Watershed Studies

Lee County and Volusia County, Florida

KECE has conducted numerous watershed and mega-watershed studies for a variety of purposes. In the late 1980’s the firm worked with David Godschalk to produce the Lee County Coastal Study to be used in amending the Coastal Management Element of their Comprehensive Plan. The first work of its kind in the state of Florida and possibly the nation it was produced, reviewed and adopted by County and State officials immediately following of the State Comprehensive Planning and Land Development Regulation Act. The Coastal Management Element is one of the critical parts of the overall Comprehensive Plan that each municipality and the County in Florida must prepare in accordance with State legislation. The purpose of the Element is to “plan for and where appropriate, restrict development activities where such activities would damage or destroy coastal resources, and protect human life and limit public expenditures in areas that are subject to destruction by natural disaster.

Organized by watersheds the natural and ecological resources were evaluated, mapped and statistically inventoried. The master water shed plan and subsequent recommendations for protection and conservation made in the final report was adopted by a unanimous vote of the Lee County Board of County Commissioners. The stated Goal developed by the firm for managing and protecting the 220,148 acre study area was “to manage the coastal wetland and upland ecosystems so as to enhance and maintain native habitats, floral and faunal species diversity, water quality and natural surface water characteristics. The study enumerated for the first time the resources of the area, diversity of habitats, problems with habitat destruction and diminishing water quality and the related impacts on commerce such as a significant decline in commercial fish landings.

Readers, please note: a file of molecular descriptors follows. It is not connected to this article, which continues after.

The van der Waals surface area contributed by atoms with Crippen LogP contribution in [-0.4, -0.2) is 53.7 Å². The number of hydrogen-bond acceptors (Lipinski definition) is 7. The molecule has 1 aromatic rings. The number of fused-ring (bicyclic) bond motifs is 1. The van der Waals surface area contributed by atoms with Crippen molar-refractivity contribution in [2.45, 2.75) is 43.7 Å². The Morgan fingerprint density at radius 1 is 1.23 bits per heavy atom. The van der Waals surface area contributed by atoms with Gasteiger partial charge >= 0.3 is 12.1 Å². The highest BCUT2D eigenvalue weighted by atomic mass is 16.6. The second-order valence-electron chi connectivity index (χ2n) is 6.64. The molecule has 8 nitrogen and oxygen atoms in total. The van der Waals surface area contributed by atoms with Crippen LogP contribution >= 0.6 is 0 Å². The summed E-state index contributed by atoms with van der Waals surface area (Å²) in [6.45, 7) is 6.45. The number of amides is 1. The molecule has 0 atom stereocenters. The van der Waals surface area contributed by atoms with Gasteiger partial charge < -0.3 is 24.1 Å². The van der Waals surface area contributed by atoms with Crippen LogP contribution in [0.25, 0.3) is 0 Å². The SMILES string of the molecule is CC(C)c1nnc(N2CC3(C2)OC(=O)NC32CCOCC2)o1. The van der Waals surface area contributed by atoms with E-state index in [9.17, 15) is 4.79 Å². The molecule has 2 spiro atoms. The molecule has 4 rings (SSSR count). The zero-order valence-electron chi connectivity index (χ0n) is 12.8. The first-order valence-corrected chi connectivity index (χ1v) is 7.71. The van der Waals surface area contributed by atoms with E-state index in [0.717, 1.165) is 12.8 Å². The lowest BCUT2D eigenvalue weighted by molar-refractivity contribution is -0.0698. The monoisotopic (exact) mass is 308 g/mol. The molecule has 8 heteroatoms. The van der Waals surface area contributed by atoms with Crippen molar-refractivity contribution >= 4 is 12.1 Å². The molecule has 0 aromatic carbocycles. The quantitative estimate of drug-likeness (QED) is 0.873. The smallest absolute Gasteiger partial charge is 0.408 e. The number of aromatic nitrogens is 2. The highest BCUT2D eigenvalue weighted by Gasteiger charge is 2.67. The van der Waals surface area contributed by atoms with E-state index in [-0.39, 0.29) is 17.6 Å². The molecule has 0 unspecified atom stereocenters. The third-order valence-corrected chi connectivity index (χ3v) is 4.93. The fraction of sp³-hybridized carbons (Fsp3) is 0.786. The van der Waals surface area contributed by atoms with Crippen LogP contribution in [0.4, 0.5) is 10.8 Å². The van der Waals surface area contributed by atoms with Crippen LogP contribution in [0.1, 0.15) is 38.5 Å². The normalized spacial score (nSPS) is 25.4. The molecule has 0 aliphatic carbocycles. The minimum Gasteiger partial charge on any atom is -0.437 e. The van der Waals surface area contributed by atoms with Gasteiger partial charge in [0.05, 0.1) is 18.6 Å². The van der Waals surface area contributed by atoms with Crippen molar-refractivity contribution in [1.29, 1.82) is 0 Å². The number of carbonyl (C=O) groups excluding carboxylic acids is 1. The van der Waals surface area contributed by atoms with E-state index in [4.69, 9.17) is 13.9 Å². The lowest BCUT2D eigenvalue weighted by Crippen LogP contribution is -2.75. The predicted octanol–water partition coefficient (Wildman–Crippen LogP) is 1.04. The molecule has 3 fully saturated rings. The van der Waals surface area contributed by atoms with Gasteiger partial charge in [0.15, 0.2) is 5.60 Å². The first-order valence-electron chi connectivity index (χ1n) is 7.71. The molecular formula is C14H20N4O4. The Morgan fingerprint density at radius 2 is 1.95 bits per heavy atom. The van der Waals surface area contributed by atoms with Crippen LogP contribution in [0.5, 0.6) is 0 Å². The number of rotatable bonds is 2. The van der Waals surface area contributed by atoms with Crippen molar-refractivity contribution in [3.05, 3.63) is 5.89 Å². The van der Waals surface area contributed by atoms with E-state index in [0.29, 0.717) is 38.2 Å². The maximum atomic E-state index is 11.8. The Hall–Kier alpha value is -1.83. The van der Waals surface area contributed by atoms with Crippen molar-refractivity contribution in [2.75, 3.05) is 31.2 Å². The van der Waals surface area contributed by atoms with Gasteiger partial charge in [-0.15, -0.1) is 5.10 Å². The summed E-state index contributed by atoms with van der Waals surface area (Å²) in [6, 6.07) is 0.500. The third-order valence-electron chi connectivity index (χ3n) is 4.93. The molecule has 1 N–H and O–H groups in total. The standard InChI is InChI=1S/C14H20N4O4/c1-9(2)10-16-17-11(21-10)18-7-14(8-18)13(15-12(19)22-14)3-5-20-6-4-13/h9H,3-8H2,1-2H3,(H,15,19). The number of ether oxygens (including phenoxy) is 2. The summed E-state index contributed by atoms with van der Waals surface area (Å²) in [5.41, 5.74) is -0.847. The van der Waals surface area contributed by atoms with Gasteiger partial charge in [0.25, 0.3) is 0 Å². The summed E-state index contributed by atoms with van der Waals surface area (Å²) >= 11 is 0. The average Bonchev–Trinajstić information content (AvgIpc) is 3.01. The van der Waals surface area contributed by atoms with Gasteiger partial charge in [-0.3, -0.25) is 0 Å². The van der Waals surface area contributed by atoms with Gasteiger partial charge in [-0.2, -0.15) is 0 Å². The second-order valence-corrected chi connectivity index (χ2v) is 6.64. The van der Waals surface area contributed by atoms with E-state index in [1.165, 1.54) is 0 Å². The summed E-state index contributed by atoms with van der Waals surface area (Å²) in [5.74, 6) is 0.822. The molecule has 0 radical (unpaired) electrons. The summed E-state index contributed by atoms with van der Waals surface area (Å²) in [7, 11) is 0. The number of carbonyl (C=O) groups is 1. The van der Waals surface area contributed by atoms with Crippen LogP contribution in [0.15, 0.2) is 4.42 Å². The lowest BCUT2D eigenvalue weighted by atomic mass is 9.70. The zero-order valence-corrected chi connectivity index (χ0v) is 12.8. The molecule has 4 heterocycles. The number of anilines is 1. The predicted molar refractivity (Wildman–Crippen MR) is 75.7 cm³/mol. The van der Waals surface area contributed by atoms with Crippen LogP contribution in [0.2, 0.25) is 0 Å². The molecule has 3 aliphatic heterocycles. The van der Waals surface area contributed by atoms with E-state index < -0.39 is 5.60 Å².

Following the completion of the Lee County study KECE undertook a similar watershed analysis working with Sedway Cooke and Associates to amend the Coastal element of the Volusia County Comprehensive Plan. Volusia County the coastal municipalities cooperated in the preparation of this Element as early on, the County and coastal communities recognized that coastal issues and resources should be coordinated with an ecosystems approach. Environmental systems such as estuaries, watershed, or wildlife habitat, and man-made systems like traffic circulation or drainage structures, do not start or stop at political boundaries.

Although the Coastal Management Element was included in the Volusia County’s Comprehensive Plan, the inventory, analysis and the goals, objectives and policies were structured to be broad based so that each community was able to choose to adopt all or part of the Element into their individual Comprehensive Plans. Approximately 450.5 square miles of the County were included within this study area. It ranges from between four and 16 miles wide to approximately 50 miles long, and is bounded to the east by the Atlantic Ocean, west by the watershed boundary as determined by the U.S.G.S. Hydrologic Unit Map of Florida, and to the north by Flagler County and to the south by Brevard County.

Like Lee County, the Volusia County government adopted this award-winning plan and still continues to implement its recommendations twenty years later. We found that the coastal wetlands remained generally intact. However, the interface of remaining native uplands with these shoreline areas of salt marsh and mangrove had all but disappeared throughout most of the coastal zone. Upland habitats, such as coastal scrub, typically have a high proportion of species not found elsewhere. Such areas are considered valuable for maintaining biological diversity. Without the immediate institution of a balanced resource management plan, the future Volusia County coastal zone would have been completely converted to urbanized lands with a fringe of saltmarsh and mangroves. The functioning native lands, with their diversity and high endemism would have rapidly disappeared.

There have been many positive outcomes from the Volusia County study, one of which is a very popular local program that acquires the important native upland and wetland habitats and the corridors of land that are necessary to connect them.